In the present case, there is not enough information in the record to make a determination regarding plaintiff's alleged PRW. The inadequacy of the record for that purpose, if not self-evident, is made explicitly clear by one of the ALJ's attempts to label plaintiff's PRW: "a sewing machine operator and or [sic] supervisor or instructor" (T. 16). It seems clear that the ALJ could not decide exactly what plaintiff's job entailed. This is not to mention that to even get as far as he did in labeling plaintiff's PRW, the ALJ must have made significant assumptions to take the (implausible) translation of plaintiffs testimony that she was a "sewing professor, of clothing," (T. 43), and, based upon only that testimony, find that she was "a sewing machine operator and or [sic] supervisor or instructor." Furthermore, even assuming, arguendo, that this work is correctly labeled, it is not [ Page 18]

entirely clear from the record that the job was not make-work for a disfavored citizen in an oppressive regime or that it even lasted long enough for plaintiff to learn.

Since the record is too incomplete and vague to determine (1) if plaintiffs experience as a "sewing machine operator/instructor" constituted substantial gainful activity and (2) if the work lasted long enough for plaintiff to learn, the ALJ could not possibly have made a determination as to whether plaintiff's job should properly be considered PRW. The Court also finds that the ALJ's determination that plaintiff has the residual functional capacity to perform light work is not supported by substantial evidence. Given these holdings, the Court remands this matter for further proceedings, but not for a calculation of benefits; there is not but one possible conclusion which would result in the awarding of benefits. Johnson, 817 F.2d at 986. The Court does regret the unfortunate delay inherent with its decision to remand this matter, but until the record is clarified in a thorough manner and a decision is that is supported by substantial evidence is rendered on a complete record, no final decision can be made concerning plaintiff's entitlement to benefits.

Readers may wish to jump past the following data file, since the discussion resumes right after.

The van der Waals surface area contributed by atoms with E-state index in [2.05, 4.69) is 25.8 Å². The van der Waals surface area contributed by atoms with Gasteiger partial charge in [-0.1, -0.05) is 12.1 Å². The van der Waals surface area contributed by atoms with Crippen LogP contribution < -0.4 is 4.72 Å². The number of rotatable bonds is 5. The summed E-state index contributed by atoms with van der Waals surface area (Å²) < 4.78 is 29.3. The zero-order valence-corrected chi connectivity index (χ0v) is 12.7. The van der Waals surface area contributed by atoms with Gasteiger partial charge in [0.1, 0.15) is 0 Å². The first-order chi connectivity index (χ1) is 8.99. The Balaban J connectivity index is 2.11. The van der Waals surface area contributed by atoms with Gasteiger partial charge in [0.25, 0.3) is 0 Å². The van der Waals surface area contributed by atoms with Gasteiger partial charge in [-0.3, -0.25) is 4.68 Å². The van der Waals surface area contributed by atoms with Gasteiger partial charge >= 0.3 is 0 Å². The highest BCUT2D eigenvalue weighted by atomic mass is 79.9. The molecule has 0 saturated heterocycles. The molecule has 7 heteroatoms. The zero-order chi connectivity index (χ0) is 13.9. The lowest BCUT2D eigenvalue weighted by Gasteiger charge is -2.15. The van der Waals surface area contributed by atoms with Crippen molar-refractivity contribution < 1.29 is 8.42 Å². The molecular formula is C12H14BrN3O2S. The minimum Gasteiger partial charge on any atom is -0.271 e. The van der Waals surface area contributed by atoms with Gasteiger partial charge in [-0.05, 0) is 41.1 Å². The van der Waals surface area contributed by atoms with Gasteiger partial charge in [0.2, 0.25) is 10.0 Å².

V. Conclusion

For the reasons set forth herein, plaintiff's motion (Dkt. #11) is granted in part and denied in part.*fn12 The Commissioner's motion (Dkt. #7) is denied, the Commissioner's decision is reversed, and this matter is remanded for further proceedings consistent with this opinion.